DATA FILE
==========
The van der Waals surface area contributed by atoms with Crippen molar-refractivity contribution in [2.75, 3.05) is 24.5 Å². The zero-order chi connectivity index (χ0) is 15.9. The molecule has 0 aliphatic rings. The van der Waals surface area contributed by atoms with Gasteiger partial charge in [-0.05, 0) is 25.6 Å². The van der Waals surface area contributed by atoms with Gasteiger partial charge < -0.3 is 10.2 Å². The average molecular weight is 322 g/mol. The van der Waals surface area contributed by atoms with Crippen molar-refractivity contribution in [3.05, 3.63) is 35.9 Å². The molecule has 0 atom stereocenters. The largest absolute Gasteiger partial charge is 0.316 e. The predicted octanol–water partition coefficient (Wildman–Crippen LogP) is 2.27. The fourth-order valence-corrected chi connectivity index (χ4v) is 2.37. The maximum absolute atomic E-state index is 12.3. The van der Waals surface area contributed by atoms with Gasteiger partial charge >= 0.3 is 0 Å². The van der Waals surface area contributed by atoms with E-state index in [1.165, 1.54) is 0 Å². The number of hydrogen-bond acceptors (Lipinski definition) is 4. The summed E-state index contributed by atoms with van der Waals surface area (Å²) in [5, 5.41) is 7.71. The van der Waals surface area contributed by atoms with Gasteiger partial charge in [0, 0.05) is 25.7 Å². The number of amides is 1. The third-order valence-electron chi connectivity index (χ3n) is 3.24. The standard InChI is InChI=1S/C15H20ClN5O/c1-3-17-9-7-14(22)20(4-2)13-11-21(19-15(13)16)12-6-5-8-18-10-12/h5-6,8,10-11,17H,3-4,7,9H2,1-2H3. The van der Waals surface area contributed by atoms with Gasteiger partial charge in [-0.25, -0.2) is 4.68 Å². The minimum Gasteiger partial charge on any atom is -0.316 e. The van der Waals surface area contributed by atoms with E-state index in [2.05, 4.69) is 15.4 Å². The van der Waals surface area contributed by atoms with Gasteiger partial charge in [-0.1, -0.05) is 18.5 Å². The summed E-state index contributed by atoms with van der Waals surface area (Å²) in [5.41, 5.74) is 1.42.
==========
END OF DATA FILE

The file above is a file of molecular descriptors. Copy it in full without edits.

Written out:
The van der Waals surface area contributed by atoms with Crippen molar-refractivity contribution in [2.75, 3.05) is 24.5 Å². The zero-order chi connectivity index (χ0) is 15.9. The molecule has 0 aliphatic rings. The van der Waals surface area contributed by atoms with Gasteiger partial charge in [-0.05, 0) is 25.6 Å². The van der Waals surface area contributed by atoms with Gasteiger partial charge < -0.3 is 10.2 Å². The average molecular weight is 322 g/mol. The van der Waals surface area contributed by atoms with Crippen molar-refractivity contribution in [3.05, 3.63) is 35.9 Å². The molecule has 0 atom stereocenters. The largest absolute Gasteiger partial charge is 0.316 e. The predicted octanol–water partition coefficient (Wildman–Crippen LogP) is 2.27. The fourth-order valence-corrected chi connectivity index (χ4v) is 2.37. The maximum absolute atomic E-state index is 12.3. The van der Waals surface area contributed by atoms with Gasteiger partial charge >= 0.3 is 0 Å². The van der Waals surface area contributed by atoms with E-state index in [1.165, 1.54) is 0 Å². The number of hydrogen-bond acceptors (Lipinski definition) is 4. The summed E-state index contributed by atoms with van der Waals surface area (Å²) in [5, 5.41) is 7.71. The van der Waals surface area contributed by atoms with Gasteiger partial charge in [0, 0.05) is 25.7 Å². The number of amides is 1. The third-order valence-electron chi connectivity index (χ3n) is 3.24. The standard InChI is InChI=1S/C15H20ClN5O/c1-3-17-9-7-14(22)20(4-2)13-11-21(19-15(13)16)12-6-5-8-18-10-12/h5-6,8,10-11,17H,3-4,7,9H2,1-2H3. The van der Waals surface area contributed by atoms with Gasteiger partial charge in [-0.25, -0.2) is 4.68 Å². The minimum Gasteiger partial charge on any atom is -0.316 e. The van der Waals surface area contributed by atoms with E-state index in [2.05, 4.69) is 15.4 Å². The van der Waals surface area contributed by atoms with Gasteiger partial charge in [-0.1, -0.05) is 18.5 Å². The summed E-state index contributed by atoms with van der Waals surface area (Å²) in [5.41, 5.74) is 1.42.